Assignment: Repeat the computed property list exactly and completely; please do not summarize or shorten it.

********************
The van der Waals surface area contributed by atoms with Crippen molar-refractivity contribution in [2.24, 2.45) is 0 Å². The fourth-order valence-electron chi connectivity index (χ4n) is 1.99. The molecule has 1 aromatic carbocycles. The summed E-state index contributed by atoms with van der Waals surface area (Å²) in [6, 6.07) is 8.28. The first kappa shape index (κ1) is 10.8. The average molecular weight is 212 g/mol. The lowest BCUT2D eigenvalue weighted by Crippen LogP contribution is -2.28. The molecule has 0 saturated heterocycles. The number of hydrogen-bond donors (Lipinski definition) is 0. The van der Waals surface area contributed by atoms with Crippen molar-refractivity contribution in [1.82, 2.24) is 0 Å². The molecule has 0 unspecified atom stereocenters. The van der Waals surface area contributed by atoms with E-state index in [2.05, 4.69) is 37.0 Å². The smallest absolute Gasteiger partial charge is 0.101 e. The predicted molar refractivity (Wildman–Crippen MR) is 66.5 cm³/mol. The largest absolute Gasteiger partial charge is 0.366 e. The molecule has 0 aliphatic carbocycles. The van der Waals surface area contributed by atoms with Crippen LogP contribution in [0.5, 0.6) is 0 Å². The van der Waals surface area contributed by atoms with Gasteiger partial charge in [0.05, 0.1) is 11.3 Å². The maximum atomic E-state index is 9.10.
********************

The van der Waals surface area contributed by atoms with Crippen molar-refractivity contribution in [2.24, 2.45) is 0 Å². The fourth-order valence-electron chi connectivity index (χ4n) is 1.99. The molecule has 1 aromatic carbocycles. The summed E-state index contributed by atoms with van der Waals surface area (Å²) in [6, 6.07) is 8.28. The first kappa shape index (κ1) is 10.8. The average molecular weight is 212 g/mol. The lowest BCUT2D eigenvalue weighted by Crippen LogP contribution is -2.28. The molecule has 0 saturated heterocycles. The number of hydrogen-bond donors (Lipinski definition) is 0. The van der Waals surface area contributed by atoms with Crippen molar-refractivity contribution in [1.82, 2.24) is 0 Å². The molecule has 0 unspecified atom stereocenters. The van der Waals surface area contributed by atoms with E-state index in [2.05, 4.69) is 37.0 Å². The smallest absolute Gasteiger partial charge is 0.101 e. The predicted molar refractivity (Wildman–Crippen MR) is 66.5 cm³/mol. The largest absolute Gasteiger partial charge is 0.366 e. The molecule has 0 aliphatic carbocycles. The van der Waals surface area contributed by atoms with Crippen LogP contribution in [0.5, 0.6) is 0 Å². The van der Waals surface area contributed by atoms with Gasteiger partial charge in [0.05, 0.1) is 11.3 Å². The maximum atomic E-state index is 9.10.